Call for child porn users amnesty

Fewer users of Internet child pornography should face court action, a child protection group has said.

The Churches' Child Protection Advisory Service (CCPAS) wants to encourage otherwise low-risk offenders to confess and hand over their computers.

The threat of court action discourages this - instead they could just be cautioned and placed on the sex offenders' register, CCPAS suggests.

The UK police hunt for Web paedophiles - Operation Ore - was launched in 2002.

Officers have checked more than 7,000 individuals linked to child pornography through the operation, leading to hundreds of convictions.

But some child protection experts believe efforts to find offenders may be hampered by putting low-risk perpetrators of child Internet pornography through the court system.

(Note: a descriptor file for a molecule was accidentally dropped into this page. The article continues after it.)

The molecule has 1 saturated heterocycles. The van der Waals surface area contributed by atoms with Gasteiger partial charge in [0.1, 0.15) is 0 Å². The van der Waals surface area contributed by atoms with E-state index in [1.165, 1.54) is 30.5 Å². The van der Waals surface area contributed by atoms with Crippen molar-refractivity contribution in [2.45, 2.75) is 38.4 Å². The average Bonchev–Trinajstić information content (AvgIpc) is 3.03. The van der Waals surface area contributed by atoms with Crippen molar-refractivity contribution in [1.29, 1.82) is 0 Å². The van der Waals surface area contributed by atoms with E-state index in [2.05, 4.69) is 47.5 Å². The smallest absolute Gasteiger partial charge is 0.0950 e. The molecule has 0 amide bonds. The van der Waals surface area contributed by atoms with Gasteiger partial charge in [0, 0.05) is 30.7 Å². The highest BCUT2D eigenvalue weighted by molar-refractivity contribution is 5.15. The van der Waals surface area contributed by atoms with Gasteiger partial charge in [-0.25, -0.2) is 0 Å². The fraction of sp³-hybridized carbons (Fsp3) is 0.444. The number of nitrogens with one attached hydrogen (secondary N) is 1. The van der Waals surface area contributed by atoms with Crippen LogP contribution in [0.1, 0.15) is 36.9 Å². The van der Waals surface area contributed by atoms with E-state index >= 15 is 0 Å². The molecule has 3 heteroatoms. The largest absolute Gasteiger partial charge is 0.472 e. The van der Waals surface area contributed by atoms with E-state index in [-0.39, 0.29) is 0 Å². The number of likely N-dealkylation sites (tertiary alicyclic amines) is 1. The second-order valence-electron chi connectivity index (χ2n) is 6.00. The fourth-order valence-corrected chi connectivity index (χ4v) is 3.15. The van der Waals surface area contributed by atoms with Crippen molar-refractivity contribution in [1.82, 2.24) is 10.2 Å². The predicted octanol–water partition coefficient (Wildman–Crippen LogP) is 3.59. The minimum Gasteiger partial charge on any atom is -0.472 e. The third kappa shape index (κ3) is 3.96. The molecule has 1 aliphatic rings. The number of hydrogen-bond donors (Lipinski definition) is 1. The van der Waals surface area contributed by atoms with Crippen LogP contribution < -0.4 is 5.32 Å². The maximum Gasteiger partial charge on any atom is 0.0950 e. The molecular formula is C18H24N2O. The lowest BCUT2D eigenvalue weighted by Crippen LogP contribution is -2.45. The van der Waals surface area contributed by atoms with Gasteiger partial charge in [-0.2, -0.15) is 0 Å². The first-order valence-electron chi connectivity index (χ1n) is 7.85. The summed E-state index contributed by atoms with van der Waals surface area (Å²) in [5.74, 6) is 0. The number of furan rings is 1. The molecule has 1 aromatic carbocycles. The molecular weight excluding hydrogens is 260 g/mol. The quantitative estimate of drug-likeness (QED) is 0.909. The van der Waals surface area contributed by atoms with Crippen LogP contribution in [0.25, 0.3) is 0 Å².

A court appearance can lead to offenders losing their job, and put them at risk of assault or persecution.

CCPAS director David Pearson told BBC Radio 4's Today programme: "Most people who are downloading indecent images of children are not known about.

"This is a genuine initiative to try to encourage people to come forward who are prepared to admit that they have a problem with this area. They would come forward on the basis of handing in their computer to the police, facing the issue, being independently assessed, treatment being provided.

"It wouldn't be a soft option. This is a genuine attempt, in order to protect children, to prevent people continuing down a road which might lead in some cases to directly abusing children."

But Assistant Chief Constable Stuart Hyde, of the Association of Chief Police Officers, said: "The interest that we have is to protect the victims. These are pictures of children who have been abused, who have been sexually tortured for the gratification of some of these people.

"If that trade continues, then more and more children will be abused."

He added: "All this is trying to do really is to set in motion a way of reducing the culpability of offenders, at a time when I think they need to be held to account for the offences they have committed."

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